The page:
Should You Do Cardio or Weights First: How to Train for Your Goal
Do your strength training first and then go running. Or is it the other way around?
Does it matter in which order you do them, or is it irrelevant in terms of your training success?
As is so often the case, there is no simple yes or no answer. It all depends on your training goal.
1. You want to lose weight
It is often recommended to do your strength training before your endurance run to empty your carbohydrate stores. The idea is to force your body to get its energy primarily from fat rather than carbs during your run. However, the problem with this strategy is that you can’t finish a long distance run at high intensity on empty carbohydrate stores. While it is true that a much higher percentage of fat is burned for energy, the calorie burn, on the other hand, is relatively low because of the low intensity of the workout.
If you are looking to lose weight, a negative energy balance is key: If you burn more calories than you consume, you will lose weight. In the end, what matters is how many calories you burn in total through your workout. Spread your workouts out over several days. That way you can train at high intensity and burn a lot of calories, and at the same time give your body the time it needs to recover properly before the next workout.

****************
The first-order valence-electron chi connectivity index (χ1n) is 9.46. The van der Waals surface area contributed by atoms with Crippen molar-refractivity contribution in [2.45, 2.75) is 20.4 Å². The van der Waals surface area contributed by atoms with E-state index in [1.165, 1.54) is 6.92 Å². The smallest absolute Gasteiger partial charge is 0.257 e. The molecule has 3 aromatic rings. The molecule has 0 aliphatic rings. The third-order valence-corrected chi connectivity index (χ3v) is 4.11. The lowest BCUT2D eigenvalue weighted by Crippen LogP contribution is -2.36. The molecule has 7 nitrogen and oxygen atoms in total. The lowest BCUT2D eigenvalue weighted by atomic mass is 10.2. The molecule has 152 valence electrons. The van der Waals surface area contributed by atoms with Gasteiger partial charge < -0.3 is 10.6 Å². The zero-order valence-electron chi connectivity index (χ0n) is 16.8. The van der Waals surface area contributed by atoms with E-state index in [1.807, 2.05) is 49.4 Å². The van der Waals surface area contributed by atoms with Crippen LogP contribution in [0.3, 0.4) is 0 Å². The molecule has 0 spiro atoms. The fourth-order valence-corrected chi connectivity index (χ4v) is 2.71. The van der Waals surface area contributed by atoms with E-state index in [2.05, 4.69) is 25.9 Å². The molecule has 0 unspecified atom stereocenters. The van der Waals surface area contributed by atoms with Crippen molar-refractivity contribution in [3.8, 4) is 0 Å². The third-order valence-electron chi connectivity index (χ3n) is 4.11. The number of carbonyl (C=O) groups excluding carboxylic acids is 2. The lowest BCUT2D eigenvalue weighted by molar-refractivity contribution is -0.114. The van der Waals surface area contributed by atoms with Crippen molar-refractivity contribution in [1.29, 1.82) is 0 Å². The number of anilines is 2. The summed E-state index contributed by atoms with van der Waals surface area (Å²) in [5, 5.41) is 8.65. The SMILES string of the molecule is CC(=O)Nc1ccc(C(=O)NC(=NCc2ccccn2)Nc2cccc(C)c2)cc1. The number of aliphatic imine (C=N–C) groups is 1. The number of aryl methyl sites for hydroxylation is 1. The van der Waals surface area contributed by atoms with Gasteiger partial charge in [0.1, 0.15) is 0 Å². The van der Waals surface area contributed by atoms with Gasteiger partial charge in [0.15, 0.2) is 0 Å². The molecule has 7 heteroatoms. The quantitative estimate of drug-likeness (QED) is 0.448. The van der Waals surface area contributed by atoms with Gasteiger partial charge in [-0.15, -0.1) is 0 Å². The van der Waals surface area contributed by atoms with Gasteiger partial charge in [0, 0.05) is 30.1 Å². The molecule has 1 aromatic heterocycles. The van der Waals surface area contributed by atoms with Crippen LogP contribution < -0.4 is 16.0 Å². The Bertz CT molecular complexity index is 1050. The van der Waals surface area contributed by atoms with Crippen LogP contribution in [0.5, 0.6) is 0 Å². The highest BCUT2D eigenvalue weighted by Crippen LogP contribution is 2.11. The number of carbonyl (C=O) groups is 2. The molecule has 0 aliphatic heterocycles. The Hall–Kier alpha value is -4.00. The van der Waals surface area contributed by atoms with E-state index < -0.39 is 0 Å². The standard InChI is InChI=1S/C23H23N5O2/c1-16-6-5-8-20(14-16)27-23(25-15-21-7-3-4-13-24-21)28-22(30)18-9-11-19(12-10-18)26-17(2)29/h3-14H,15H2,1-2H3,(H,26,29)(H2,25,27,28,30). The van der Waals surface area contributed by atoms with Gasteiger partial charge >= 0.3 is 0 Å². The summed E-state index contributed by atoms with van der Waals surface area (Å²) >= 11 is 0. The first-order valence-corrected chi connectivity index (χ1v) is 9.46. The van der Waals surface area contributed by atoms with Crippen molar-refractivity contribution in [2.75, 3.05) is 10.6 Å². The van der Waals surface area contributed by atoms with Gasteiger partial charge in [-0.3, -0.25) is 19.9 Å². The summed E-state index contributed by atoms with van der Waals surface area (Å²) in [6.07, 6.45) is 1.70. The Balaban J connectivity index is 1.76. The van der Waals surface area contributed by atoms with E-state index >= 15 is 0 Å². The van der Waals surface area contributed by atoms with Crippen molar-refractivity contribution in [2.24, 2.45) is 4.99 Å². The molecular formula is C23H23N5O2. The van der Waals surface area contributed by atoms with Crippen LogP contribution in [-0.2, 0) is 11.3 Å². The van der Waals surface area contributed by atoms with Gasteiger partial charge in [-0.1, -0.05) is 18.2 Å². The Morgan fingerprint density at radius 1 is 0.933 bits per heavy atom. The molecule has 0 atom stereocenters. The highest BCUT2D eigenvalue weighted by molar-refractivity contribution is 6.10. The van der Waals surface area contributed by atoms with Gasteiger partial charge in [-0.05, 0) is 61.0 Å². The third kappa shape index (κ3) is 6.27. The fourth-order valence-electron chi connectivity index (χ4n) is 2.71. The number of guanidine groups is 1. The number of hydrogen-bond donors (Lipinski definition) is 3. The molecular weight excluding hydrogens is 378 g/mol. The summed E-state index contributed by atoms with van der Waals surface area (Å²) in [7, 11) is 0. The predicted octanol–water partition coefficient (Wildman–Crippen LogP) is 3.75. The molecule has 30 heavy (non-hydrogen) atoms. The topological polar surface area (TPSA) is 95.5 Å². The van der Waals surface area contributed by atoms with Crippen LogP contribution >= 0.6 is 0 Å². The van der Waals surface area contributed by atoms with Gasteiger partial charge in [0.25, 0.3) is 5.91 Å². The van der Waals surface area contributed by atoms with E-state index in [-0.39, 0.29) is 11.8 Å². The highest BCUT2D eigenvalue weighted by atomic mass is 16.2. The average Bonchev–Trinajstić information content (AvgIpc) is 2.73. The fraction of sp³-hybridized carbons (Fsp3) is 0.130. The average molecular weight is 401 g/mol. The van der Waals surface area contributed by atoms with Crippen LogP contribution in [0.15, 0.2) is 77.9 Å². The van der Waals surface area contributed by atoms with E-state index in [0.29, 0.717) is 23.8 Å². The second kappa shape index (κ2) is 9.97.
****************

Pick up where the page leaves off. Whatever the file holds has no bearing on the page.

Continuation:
If you burn more calories than you consume, you will lose weight.
2. You want to build muscle and improve your maximum strength
If your goal is to build muscle and/or increase your maximum strength, then you should definitely do your strength session before your endurance training. You should never attempt an effective strength building workout when your muscles are already fatigued. You can’t work out at the intensity necessary to provide an ideal training stimulus.
Since sometimes you will be lifting very heavy weights in your muscle and maximum strength training, fatigued muscles increase the risk of injury. If you tire your muscles out ahead of time, your coordination will suffer and your stabilizing muscles will be weakened.
After your strength session, it’s probably not a good idea to add on an endurance run. This can interfere with the muscle building process. Your body needs plenty of recovery to repair and rebuild muscle tissue.
Fatigued muscles increase the risk of injury.
3. You want to improve your running endurance
If your goal is to improve your endurance, then go for your run before your strength training. To produce an effective training stimulus, your muscles should be rested before long and/or intensive running sessions.
Tired muscles prior to running negatively impact your economy of movement and your running form. This can then lead to strain and overuse injuries in your joints and muscles.
When you feel like you simply must go running after a strength workout, then make sure to keep your run short and the intensity low in the basic endurance zone.
4. You want to improve your overall fitness
In this case, you can basically do your cardio and strength training in whichever order you want. But you should still define a specific training goal for each session. That way you can get the most out of your workout.
Define a specific training goal for each session.
In general, you should not do two workouts back-to-back. You will achieve better results in both your strength and endurance training if you give your body sufficient time to recover. If you nevertheless want to combine your strength and endurance training, then you should follow the order best suited for your specific training goal.
Check out the following video for a detailed explanation of setting up your own training schedule for best results: